Runup and green water velocities due to breaking wave impinging and overtopping

Runup and green water velocities due to breaking wave impinging and overtopping The present study investigates, through measurements in a 2D wave tank, the velocity fields of a plunging breaking wave impinging on a structure. As the wave breaks and overtops the structure, so-called green water is generated. The flow becomes multi-phased and chaotic as a large aerated region is formed in the flow in the vicinity of the structure while water runs up onto the structure. In this study, particle image velocimetry (PIV) and its derivative, bubble image velocimetry (BIV), were employed to measure the velocity field in front and on top of the structure. Mean and turbulence properties were obtained through ensemble averaging repeated tests. The dominant and maximum velocity of the breaking wave and associated green water are discussed for the three distinct phases of the impingement–runup–overtopping sequence. Initially the flow is mainly horizontal right before the breaking wave impinges on the structure. The flow then becomes primarily vertical and rushes upward along the front wall of the structure right after the impingement. Subsequently, the flow becomes mainly horizontal on top of the structure as the remaining momentum in the wave crest carries the green water through. The distribution of the green water velocity along the top of the structure has a nonlinear profile and the maximum velocity occurs near the front of the fast moving water. Using the measured data and applying dimensional analysis, a similarity profile for the green water flow on top of the structure was obtained, and a prediction equation was formulated. The prediction equation may be used to predict the green water velocity caused by extreme waves in a hurricane. Experiments in Fluids Springer Journals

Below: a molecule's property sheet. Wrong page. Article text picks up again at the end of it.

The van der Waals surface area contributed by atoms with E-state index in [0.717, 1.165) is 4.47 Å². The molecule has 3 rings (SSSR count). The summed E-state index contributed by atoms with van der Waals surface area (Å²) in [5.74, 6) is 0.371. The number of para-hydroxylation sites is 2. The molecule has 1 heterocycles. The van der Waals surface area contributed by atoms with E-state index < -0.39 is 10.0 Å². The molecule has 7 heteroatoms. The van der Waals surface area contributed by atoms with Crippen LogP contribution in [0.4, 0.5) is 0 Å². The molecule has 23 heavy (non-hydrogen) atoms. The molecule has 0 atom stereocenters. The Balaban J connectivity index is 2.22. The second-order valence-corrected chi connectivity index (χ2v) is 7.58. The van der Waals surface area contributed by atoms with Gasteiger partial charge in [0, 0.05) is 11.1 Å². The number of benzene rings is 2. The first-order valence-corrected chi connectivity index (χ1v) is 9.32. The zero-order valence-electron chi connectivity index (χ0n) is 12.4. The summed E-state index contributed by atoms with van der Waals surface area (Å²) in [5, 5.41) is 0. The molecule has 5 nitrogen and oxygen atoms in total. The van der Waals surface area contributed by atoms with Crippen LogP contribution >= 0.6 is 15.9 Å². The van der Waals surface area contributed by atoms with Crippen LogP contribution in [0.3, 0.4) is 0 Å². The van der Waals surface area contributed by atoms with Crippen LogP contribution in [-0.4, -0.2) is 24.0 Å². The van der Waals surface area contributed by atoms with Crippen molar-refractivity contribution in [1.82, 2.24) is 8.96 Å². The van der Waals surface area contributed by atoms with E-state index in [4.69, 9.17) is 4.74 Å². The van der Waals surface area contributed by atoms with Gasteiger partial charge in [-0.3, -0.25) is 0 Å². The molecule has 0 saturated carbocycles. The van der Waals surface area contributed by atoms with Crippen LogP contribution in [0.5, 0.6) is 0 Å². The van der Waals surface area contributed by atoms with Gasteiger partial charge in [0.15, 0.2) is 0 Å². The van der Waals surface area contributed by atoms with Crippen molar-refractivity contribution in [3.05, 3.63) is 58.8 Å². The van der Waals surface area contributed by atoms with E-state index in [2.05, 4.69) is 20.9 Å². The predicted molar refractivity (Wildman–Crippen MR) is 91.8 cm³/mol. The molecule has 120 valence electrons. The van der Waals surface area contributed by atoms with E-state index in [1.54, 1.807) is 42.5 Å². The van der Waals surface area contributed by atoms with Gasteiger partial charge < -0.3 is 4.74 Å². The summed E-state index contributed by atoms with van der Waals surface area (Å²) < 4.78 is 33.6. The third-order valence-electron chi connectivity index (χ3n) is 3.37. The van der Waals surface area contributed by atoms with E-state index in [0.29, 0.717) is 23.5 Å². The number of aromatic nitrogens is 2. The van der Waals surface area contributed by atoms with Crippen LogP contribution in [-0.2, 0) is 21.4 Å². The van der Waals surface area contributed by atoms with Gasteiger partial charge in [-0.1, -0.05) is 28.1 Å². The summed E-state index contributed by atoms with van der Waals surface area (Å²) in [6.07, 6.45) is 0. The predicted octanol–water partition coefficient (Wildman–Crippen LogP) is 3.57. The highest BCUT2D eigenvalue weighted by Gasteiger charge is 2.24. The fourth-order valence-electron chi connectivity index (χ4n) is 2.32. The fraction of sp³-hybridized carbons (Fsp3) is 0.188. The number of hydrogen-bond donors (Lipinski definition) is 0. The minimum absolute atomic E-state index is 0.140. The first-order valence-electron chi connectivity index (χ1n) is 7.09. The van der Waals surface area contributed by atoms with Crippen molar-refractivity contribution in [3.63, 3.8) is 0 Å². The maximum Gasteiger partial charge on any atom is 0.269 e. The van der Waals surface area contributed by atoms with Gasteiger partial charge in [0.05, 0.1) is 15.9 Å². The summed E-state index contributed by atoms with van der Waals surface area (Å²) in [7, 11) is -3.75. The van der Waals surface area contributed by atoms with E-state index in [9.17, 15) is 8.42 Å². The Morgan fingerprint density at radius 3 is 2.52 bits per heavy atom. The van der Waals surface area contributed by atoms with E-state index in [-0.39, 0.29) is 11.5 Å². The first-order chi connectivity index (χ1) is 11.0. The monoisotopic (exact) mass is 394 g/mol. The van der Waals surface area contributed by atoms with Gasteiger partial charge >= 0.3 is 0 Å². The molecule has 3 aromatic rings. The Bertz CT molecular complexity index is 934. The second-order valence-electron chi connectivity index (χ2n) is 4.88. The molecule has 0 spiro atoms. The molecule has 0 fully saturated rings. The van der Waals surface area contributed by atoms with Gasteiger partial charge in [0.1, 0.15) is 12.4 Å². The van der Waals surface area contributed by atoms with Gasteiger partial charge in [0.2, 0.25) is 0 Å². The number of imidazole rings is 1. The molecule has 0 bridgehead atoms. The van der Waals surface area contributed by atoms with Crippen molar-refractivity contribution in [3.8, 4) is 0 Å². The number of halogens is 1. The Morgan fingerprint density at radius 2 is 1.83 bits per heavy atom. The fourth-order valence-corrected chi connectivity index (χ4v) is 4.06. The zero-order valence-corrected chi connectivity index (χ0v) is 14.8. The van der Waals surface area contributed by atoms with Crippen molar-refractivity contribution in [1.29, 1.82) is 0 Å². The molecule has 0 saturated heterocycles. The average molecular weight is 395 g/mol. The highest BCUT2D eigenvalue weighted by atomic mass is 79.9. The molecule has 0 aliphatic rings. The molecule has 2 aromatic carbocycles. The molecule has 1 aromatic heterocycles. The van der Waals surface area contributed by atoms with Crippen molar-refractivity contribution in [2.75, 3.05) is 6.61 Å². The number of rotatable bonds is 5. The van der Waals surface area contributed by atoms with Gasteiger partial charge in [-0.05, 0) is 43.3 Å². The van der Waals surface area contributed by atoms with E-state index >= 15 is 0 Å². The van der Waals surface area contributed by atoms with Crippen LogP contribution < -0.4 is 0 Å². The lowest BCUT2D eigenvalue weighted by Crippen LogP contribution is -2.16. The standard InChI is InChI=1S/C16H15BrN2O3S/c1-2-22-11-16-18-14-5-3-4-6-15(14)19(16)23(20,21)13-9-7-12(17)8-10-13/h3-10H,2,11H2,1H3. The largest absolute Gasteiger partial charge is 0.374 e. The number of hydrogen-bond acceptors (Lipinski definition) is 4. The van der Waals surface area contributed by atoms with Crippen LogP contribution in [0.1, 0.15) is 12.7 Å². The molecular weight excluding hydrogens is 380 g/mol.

Runup and green water velocities due to breaking wave impinging and overtopping

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Copyright © 2007 by Springer-Verlag
Engineering; Engineering Fluid Dynamics; Fluid- and Aerodynamics; Engineering Thermodynamics, Heat and Mass Transfer
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